Kevin Durant’s absence also makes life harder for Stephen Curry. Leonard is able to switch onto Curry or go over the screen to contest him from behind.
Siakam exacerbates this: If Siakam is guarding Draymond Green and Green goes to screen for Curry, Siakam can step up to contest Curry coming off the screen while Leonard recovers. The Raptors’ weakside contain and rim protection with Gasol is good enough to help vs. the Green short roll.
(This will be a pressure point, though; we’ll get to that later.)
The result of this will be more turnovers as Curry struggles against the handful of defenders who can truly pressure his handle. Leonard might be the best in the league at it.
There will be more pressure on Thompson to knock down shots vs. Danny Green (or, I guess, the new Splash Brother VanVleet) in these situations, or to create his own shot, which is a struggle for him.
The over seems like it might be most impacted by Durant’s absence. The Warriors are more tempo-oriented, more 3-point heavy and more defensively compromised without Durant. The Warriors will still score, but they will also likely surrender more points off turnovers and offensive rebounds.
The Warriors don’t have a lot of wing options to begin with, and Durant’s absence really hurts vs. a team that has shown it’s willing to throw out Gasol, Siakam and Ibaka together and space the floor.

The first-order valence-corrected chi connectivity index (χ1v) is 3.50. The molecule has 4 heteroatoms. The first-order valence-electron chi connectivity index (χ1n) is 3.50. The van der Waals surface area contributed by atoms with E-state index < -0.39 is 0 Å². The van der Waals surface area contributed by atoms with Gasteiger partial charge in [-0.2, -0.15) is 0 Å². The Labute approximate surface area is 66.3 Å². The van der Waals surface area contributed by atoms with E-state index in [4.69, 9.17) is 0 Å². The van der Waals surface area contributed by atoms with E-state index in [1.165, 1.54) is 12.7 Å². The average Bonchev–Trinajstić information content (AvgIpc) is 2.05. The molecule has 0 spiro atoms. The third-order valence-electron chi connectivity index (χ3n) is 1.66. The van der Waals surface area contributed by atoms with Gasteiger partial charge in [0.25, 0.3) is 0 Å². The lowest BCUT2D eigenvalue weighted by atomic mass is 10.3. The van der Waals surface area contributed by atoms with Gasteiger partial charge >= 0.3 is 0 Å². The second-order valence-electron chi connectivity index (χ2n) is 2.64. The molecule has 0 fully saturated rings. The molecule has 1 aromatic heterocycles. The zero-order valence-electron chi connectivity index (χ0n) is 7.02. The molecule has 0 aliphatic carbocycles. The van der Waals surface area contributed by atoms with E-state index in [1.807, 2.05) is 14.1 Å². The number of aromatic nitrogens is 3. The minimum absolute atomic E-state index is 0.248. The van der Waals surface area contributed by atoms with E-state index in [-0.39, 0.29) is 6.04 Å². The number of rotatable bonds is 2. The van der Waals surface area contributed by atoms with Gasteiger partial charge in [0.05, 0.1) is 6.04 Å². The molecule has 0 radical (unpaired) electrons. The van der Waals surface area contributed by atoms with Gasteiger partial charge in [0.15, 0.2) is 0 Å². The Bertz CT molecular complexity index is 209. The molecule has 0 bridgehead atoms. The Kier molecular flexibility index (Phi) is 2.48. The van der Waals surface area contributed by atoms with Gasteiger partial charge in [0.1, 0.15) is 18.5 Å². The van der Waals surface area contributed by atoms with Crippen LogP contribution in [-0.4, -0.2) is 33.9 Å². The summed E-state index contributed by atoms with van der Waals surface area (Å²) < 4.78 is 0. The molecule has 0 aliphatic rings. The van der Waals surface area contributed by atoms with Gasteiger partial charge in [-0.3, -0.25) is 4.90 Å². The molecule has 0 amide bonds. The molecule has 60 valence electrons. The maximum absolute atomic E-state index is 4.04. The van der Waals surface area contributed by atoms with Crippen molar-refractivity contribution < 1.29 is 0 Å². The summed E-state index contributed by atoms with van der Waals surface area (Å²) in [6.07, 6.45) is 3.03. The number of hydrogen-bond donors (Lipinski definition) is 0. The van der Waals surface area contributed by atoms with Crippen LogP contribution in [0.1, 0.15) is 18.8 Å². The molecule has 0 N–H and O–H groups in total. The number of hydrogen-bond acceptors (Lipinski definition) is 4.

I don’t believe the Warriors need Durant to win this series. But him being out will make it harder and will make an already-weak Warriors defense more vulnerable.
3) Here’s What Happens When Durant Comes Back
All that gets fixed.
OK, that’s an exaggeration. But with Durant, let’s say that Leonard does take it to him defensively. You can still just use him as a decoy and get action going to the other side with Curry putting Gasol in the pick-and-roll or target VanVleet trying to catch him or Thompson coming off screens. It removes the pressure Leonard applies.
Let’s say Siakam takes Durant. Siakam can’t crowd him; he’ll draw the fouls Giannis Antetokounmpo couldn’t or get to the rim. He can’t lay off; Durant will tear him to pieces in 1-on-1 shooting.
And there is, at the end of all creation, the Curry-Durant pick-and-roll, which they can turn to if needed and create impossible decisions for the Raptors defense, which had a game plan that was easy to formulate but hard to execute vs. the Bucks.
The Warriors are a whole other issue. And that’s before we talk about when Durant’s defending Leonard.